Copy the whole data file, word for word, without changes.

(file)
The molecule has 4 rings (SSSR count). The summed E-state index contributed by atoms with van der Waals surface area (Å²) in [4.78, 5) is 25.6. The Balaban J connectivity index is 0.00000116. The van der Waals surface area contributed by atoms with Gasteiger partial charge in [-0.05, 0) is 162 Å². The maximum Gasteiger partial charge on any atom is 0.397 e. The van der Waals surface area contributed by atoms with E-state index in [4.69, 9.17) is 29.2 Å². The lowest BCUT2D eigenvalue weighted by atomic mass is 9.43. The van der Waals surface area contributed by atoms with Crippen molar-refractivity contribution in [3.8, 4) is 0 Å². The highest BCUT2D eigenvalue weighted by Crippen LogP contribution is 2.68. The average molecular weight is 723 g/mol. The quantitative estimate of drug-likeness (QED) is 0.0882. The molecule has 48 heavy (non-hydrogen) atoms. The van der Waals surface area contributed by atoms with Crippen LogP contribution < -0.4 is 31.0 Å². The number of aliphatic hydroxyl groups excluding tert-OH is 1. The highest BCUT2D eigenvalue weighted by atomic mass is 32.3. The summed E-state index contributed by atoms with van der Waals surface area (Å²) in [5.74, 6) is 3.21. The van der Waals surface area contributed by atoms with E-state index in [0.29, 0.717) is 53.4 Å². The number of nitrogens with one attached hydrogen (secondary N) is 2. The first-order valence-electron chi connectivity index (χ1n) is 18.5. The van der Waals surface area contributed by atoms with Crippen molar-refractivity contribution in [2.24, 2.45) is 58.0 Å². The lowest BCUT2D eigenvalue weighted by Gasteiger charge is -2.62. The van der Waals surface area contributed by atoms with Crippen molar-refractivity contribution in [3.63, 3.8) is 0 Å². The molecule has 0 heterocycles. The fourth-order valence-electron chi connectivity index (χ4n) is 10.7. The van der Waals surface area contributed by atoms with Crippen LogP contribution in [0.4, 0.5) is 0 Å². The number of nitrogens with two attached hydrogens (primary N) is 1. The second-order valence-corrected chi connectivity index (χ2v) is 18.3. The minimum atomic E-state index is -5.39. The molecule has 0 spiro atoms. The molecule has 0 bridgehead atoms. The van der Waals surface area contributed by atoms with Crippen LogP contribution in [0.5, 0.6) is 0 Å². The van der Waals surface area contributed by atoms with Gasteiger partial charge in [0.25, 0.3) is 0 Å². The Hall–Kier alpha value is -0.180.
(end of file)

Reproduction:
The molecule has 4 rings (SSSR count). The summed E-state index contributed by atoms with van der Waals surface area (Å²) in [4.78, 5) is 25.6. The Balaban J connectivity index is 0.00000116. The van der Waals surface area contributed by atoms with Gasteiger partial charge in [-0.05, 0) is 162 Å². The maximum Gasteiger partial charge on any atom is 0.397 e. The van der Waals surface area contributed by atoms with E-state index in [4.69, 9.17) is 29.2 Å². The lowest BCUT2D eigenvalue weighted by atomic mass is 9.43. The van der Waals surface area contributed by atoms with Crippen molar-refractivity contribution in [3.8, 4) is 0 Å². The highest BCUT2D eigenvalue weighted by Crippen LogP contribution is 2.68. The average molecular weight is 723 g/mol. The quantitative estimate of drug-likeness (QED) is 0.0882. The molecule has 48 heavy (non-hydrogen) atoms. The van der Waals surface area contributed by atoms with Crippen LogP contribution < -0.4 is 31.0 Å². The number of aliphatic hydroxyl groups excluding tert-OH is 1. The highest BCUT2D eigenvalue weighted by atomic mass is 32.3. The summed E-state index contributed by atoms with van der Waals surface area (Å²) in [5.74, 6) is 3.21. The van der Waals surface area contributed by atoms with E-state index in [0.29, 0.717) is 53.4 Å². The number of nitrogens with one attached hydrogen (secondary N) is 2. The first-order valence-electron chi connectivity index (χ1n) is 18.5. The van der Waals surface area contributed by atoms with Crippen molar-refractivity contribution in [2.24, 2.45) is 58.0 Å². The lowest BCUT2D eigenvalue weighted by Gasteiger charge is -2.62. The van der Waals surface area contributed by atoms with Crippen molar-refractivity contribution in [3.63, 3.8) is 0 Å². The molecule has 0 heterocycles. The fourth-order valence-electron chi connectivity index (χ4n) is 10.7. The van der Waals surface area contributed by atoms with Crippen LogP contribution in [0.4, 0.5) is 0 Å². The number of nitrogens with two attached hydrogens (primary N) is 1. The second-order valence-corrected chi connectivity index (χ2v) is 18.3. The minimum atomic E-state index is -5.39. The molecule has 0 spiro atoms. The molecule has 0 bridgehead atoms. The van der Waals surface area contributed by atoms with Crippen LogP contribution in [0.5, 0.6) is 0 Å². The van der Waals surface area contributed by atoms with Gasteiger partial charge in [0.25, 0.3) is 0 Å². The Hall–Kier alpha value is -0.180.